Messaging via Slack on how to gain and maintain engagement from both our teams and members, one account manager typed, “The credit unions that do well and hit their goals are having regular staff meetings and discussing their monthly and annual goals. The ones who do very well understand that their products can make a difference in the lives of the people they are serving, and the conversations help them hit their goals.” If this doesn’t sound like your credit union marketing strategy, it should.
Reading that gave me immediate flashbacks to a young professional I once employed at a large, regional bank. He had all the product knowledge and personality one could hope for in a customer service role. Unfortunately, he was routinely falling short of hitting his goals. He knew his goals, reviewed them each day, and was trying his hardest but still wasn’t quite reaching his full potential.
That changed on a call one night. Typically, we hated call nights. That meant a branch or two in the area was behind on their goals bringing our collective average down. In turn, all branches got to stay after hours and try to open more accounts and loans or bring in new money to reach our quarterly goal. After all, there’s nothing clients or members like better than being called during dinner time to discuss finances!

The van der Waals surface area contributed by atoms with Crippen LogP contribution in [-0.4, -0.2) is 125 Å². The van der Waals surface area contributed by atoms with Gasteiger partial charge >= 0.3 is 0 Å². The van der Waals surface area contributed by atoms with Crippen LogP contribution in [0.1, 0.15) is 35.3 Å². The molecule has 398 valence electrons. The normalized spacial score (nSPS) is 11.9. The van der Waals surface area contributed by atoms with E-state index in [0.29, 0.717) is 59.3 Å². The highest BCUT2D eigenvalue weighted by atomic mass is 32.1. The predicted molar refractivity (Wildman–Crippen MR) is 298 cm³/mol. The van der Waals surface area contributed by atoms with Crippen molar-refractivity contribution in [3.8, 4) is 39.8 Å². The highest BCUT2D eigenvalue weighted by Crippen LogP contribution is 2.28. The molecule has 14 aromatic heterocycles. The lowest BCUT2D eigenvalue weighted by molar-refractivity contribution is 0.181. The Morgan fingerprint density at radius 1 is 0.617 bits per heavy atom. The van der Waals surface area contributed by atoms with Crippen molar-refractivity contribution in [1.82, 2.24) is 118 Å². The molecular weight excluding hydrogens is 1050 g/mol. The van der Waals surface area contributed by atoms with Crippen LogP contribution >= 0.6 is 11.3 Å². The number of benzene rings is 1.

But this night was different. We decided to not sell anything. His goal was to keep clients on the phone. Just talk – nothing more. Success was measured if he could tell me about five clients and their lives. For someone as social and personable as he was, he felt zero pressure trying to reach this goal.
The funny thing is that just a few weeks later I offered to help a client who had been waiting in the lobby. The client politely declined to wait for my teammate to help him instead. When asked why, the client said, “He knows my financial story, I’d rather not have to explain it again.” That client was one of the conversations he had on that call night.
It wasn’t long before he was not only hitting his monthly and quarterly goals, but he was surpassing them. He found a way to reduce the pressure of sales, build relationships and use his strengths to truly impact lives. He did very well after that epiphany.
With lobby traffic down and more members opting to bank digitally either for convenience or health concerns, you may wonder how to keep your team engaged, hit your goals, and grow.
Start with the basics for your credit union marketing strategy:
- Hold regular meetings to communicate and discuss your goals, so each teammate knows what they are accountable for.
- Help them bridge the gap between your products and the impact those products can have on members’ lives.
- Give them talking points to highlight how much better your credit union products are versus your competitors and in which situations they should be recommended.
Most of all, what everyone else is doing – do the opposite. Don’t just make sales calls. Instead, pick up the phone and build relationships with members who may not have been in the branch in months or even years. It will mean the world to them.